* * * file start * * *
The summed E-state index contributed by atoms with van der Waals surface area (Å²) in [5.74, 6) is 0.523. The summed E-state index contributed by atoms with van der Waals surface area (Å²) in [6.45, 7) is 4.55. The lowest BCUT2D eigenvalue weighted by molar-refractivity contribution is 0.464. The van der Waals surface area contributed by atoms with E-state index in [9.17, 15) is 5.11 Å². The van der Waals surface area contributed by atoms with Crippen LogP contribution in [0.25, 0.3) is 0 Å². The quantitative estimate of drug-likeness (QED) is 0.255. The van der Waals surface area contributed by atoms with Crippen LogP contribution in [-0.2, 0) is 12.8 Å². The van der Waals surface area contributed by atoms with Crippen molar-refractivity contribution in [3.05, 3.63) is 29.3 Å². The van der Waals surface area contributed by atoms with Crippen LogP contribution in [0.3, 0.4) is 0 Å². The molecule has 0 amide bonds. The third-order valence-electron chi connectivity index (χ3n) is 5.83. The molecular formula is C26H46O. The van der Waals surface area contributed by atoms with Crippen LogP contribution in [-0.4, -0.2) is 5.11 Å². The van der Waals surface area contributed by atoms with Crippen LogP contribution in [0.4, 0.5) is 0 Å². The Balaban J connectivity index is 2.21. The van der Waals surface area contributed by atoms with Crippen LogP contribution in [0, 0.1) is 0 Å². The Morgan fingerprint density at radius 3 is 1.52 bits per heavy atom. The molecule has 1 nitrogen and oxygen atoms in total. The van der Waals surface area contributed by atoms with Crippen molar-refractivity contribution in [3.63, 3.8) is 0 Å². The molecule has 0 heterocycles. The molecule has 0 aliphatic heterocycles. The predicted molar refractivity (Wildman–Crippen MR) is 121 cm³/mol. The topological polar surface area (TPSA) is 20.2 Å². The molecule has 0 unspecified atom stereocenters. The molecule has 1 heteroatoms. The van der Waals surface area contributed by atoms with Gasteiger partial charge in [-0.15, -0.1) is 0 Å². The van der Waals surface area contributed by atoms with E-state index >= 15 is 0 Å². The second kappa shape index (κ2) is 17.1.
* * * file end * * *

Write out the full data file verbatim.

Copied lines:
The summed E-state index contributed by atoms with van der Waals surface area (Å²) in [5.74, 6) is 0.523. The summed E-state index contributed by atoms with van der Waals surface area (Å²) in [6.45, 7) is 4.55. The lowest BCUT2D eigenvalue weighted by molar-refractivity contribution is 0.464. The van der Waals surface area contributed by atoms with E-state index in [9.17, 15) is 5.11 Å². The van der Waals surface area contributed by atoms with Crippen LogP contribution in [0.25, 0.3) is 0 Å². The quantitative estimate of drug-likeness (QED) is 0.255. The van der Waals surface area contributed by atoms with Crippen LogP contribution in [-0.2, 0) is 12.8 Å². The van der Waals surface area contributed by atoms with Crippen molar-refractivity contribution in [3.05, 3.63) is 29.3 Å². The van der Waals surface area contributed by atoms with Crippen LogP contribution in [0.3, 0.4) is 0 Å². The molecule has 0 amide bonds. The third-order valence-electron chi connectivity index (χ3n) is 5.83. The molecular formula is C26H46O. The van der Waals surface area contributed by atoms with Crippen LogP contribution in [-0.4, -0.2) is 5.11 Å². The van der Waals surface area contributed by atoms with Crippen LogP contribution in [0.4, 0.5) is 0 Å². The Balaban J connectivity index is 2.21. The van der Waals surface area contributed by atoms with Crippen LogP contribution in [0, 0.1) is 0 Å². The Morgan fingerprint density at radius 3 is 1.52 bits per heavy atom. The molecule has 1 nitrogen and oxygen atoms in total. The van der Waals surface area contributed by atoms with Crippen molar-refractivity contribution in [3.63, 3.8) is 0 Å². The molecule has 0 heterocycles. The molecule has 0 aliphatic heterocycles. The predicted molar refractivity (Wildman–Crippen MR) is 121 cm³/mol. The topological polar surface area (TPSA) is 20.2 Å². The molecule has 0 unspecified atom stereocenters. The molecule has 1 heteroatoms. The van der Waals surface area contributed by atoms with Gasteiger partial charge in [-0.15, -0.1) is 0 Å². The van der Waals surface area contributed by atoms with E-state index >= 15 is 0 Å². The second kappa shape index (κ2) is 17.1.